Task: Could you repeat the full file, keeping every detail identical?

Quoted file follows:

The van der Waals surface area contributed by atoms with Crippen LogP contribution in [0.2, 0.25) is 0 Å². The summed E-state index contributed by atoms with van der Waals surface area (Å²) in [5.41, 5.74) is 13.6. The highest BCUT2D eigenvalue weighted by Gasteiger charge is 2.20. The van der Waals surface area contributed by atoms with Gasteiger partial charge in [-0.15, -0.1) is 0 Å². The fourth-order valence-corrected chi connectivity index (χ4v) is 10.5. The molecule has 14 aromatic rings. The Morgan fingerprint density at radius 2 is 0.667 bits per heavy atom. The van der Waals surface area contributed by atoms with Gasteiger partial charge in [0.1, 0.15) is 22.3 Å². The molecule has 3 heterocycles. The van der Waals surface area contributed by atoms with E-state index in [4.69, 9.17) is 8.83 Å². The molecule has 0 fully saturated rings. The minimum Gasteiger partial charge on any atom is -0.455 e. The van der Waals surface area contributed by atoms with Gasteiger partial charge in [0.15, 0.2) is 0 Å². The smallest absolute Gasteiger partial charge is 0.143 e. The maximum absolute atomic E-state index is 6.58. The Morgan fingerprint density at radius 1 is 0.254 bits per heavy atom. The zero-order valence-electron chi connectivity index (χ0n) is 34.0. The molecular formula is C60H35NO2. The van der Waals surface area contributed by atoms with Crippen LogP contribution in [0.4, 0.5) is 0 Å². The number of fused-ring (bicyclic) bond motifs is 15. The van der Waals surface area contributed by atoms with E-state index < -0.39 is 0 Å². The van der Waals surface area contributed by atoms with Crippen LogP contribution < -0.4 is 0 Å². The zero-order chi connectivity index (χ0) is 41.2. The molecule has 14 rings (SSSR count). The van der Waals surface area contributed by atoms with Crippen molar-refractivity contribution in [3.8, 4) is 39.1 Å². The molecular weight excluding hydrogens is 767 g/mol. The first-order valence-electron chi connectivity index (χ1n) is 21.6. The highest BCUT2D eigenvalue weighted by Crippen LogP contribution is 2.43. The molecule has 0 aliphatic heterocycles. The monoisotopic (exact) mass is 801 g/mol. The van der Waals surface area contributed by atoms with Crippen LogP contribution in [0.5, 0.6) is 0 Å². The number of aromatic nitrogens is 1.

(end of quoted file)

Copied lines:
The van der Waals surface area contributed by atoms with Crippen LogP contribution in [0.2, 0.25) is 0 Å². The summed E-state index contributed by atoms with van der Waals surface area (Å²) in [5.41, 5.74) is 13.6. The highest BCUT2D eigenvalue weighted by Gasteiger charge is 2.20. The van der Waals surface area contributed by atoms with Gasteiger partial charge in [-0.15, -0.1) is 0 Å². The fourth-order valence-corrected chi connectivity index (χ4v) is 10.5. The molecule has 14 aromatic rings. The Morgan fingerprint density at radius 2 is 0.667 bits per heavy atom. The van der Waals surface area contributed by atoms with Gasteiger partial charge in [0.1, 0.15) is 22.3 Å². The molecule has 3 heterocycles. The van der Waals surface area contributed by atoms with E-state index in [4.69, 9.17) is 8.83 Å². The molecule has 0 fully saturated rings. The minimum Gasteiger partial charge on any atom is -0.455 e. The van der Waals surface area contributed by atoms with Gasteiger partial charge in [0.15, 0.2) is 0 Å². The smallest absolute Gasteiger partial charge is 0.143 e. The maximum absolute atomic E-state index is 6.58. The Morgan fingerprint density at radius 1 is 0.254 bits per heavy atom. The zero-order valence-electron chi connectivity index (χ0n) is 34.0. The molecular formula is C60H35NO2. The van der Waals surface area contributed by atoms with Crippen LogP contribution in [0.4, 0.5) is 0 Å². The number of fused-ring (bicyclic) bond motifs is 15. The van der Waals surface area contributed by atoms with E-state index < -0.39 is 0 Å². The van der Waals surface area contributed by atoms with Crippen LogP contribution < -0.4 is 0 Å². The zero-order chi connectivity index (χ0) is 41.2. The molecule has 14 rings (SSSR count). The van der Waals surface area contributed by atoms with Crippen molar-refractivity contribution in [3.8, 4) is 39.1 Å². The molecular weight excluding hydrogens is 767 g/mol. The first-order valence-electron chi connectivity index (χ1n) is 21.6. The highest BCUT2D eigenvalue weighted by Crippen LogP contribution is 2.43. The molecule has 0 aliphatic heterocycles. The monoisotopic (exact) mass is 801 g/mol. The van der Waals surface area contributed by atoms with Crippen LogP contribution in [0.5, 0.6) is 0 Å². The number of aromatic nitrogens is 1.